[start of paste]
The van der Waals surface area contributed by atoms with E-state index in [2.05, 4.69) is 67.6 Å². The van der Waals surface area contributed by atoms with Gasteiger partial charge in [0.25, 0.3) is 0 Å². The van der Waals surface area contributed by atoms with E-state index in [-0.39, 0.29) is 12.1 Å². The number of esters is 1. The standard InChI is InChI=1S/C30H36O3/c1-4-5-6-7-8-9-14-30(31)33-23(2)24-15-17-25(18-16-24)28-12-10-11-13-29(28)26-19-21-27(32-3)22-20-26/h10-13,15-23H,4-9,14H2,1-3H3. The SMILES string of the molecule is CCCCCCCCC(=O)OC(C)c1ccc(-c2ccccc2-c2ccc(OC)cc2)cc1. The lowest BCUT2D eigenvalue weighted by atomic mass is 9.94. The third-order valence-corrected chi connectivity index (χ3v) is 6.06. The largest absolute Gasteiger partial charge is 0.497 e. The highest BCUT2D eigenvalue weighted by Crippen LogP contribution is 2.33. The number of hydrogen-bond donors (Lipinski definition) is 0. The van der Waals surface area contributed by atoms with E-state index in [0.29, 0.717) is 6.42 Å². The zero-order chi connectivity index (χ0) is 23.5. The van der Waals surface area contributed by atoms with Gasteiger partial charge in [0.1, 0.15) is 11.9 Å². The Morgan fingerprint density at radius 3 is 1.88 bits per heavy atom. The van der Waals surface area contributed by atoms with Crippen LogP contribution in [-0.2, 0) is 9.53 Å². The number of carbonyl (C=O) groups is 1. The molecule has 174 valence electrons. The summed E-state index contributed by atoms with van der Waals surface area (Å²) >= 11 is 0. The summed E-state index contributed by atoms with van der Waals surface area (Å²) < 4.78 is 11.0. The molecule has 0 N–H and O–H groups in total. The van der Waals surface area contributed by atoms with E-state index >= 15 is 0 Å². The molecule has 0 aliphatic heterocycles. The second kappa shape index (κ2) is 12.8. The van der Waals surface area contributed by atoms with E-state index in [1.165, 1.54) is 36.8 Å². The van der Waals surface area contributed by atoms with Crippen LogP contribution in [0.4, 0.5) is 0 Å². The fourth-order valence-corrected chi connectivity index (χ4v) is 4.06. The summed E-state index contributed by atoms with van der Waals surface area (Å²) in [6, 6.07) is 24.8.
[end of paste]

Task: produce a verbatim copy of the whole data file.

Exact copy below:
The van der Waals surface area contributed by atoms with E-state index in [2.05, 4.69) is 67.6 Å². The van der Waals surface area contributed by atoms with Gasteiger partial charge in [0.25, 0.3) is 0 Å². The van der Waals surface area contributed by atoms with E-state index in [-0.39, 0.29) is 12.1 Å². The number of esters is 1. The standard InChI is InChI=1S/C30H36O3/c1-4-5-6-7-8-9-14-30(31)33-23(2)24-15-17-25(18-16-24)28-12-10-11-13-29(28)26-19-21-27(32-3)22-20-26/h10-13,15-23H,4-9,14H2,1-3H3. The SMILES string of the molecule is CCCCCCCCC(=O)OC(C)c1ccc(-c2ccccc2-c2ccc(OC)cc2)cc1. The lowest BCUT2D eigenvalue weighted by atomic mass is 9.94. The third-order valence-corrected chi connectivity index (χ3v) is 6.06. The largest absolute Gasteiger partial charge is 0.497 e. The highest BCUT2D eigenvalue weighted by Crippen LogP contribution is 2.33. The number of hydrogen-bond donors (Lipinski definition) is 0. The van der Waals surface area contributed by atoms with E-state index in [0.29, 0.717) is 6.42 Å². The zero-order chi connectivity index (χ0) is 23.5. The van der Waals surface area contributed by atoms with Gasteiger partial charge in [0.1, 0.15) is 11.9 Å². The Morgan fingerprint density at radius 3 is 1.88 bits per heavy atom. The van der Waals surface area contributed by atoms with Crippen LogP contribution in [-0.2, 0) is 9.53 Å². The number of carbonyl (C=O) groups is 1. The molecule has 174 valence electrons. The summed E-state index contributed by atoms with van der Waals surface area (Å²) >= 11 is 0. The summed E-state index contributed by atoms with van der Waals surface area (Å²) < 4.78 is 11.0. The molecule has 0 N–H and O–H groups in total. The van der Waals surface area contributed by atoms with E-state index >= 15 is 0 Å². The molecule has 0 aliphatic heterocycles. The second kappa shape index (κ2) is 12.8. The van der Waals surface area contributed by atoms with E-state index in [1.165, 1.54) is 36.8 Å². The van der Waals surface area contributed by atoms with Crippen LogP contribution in [0.4, 0.5) is 0 Å². The fourth-order valence-corrected chi connectivity index (χ4v) is 4.06. The summed E-state index contributed by atoms with van der Waals surface area (Å²) in [6, 6.07) is 24.8.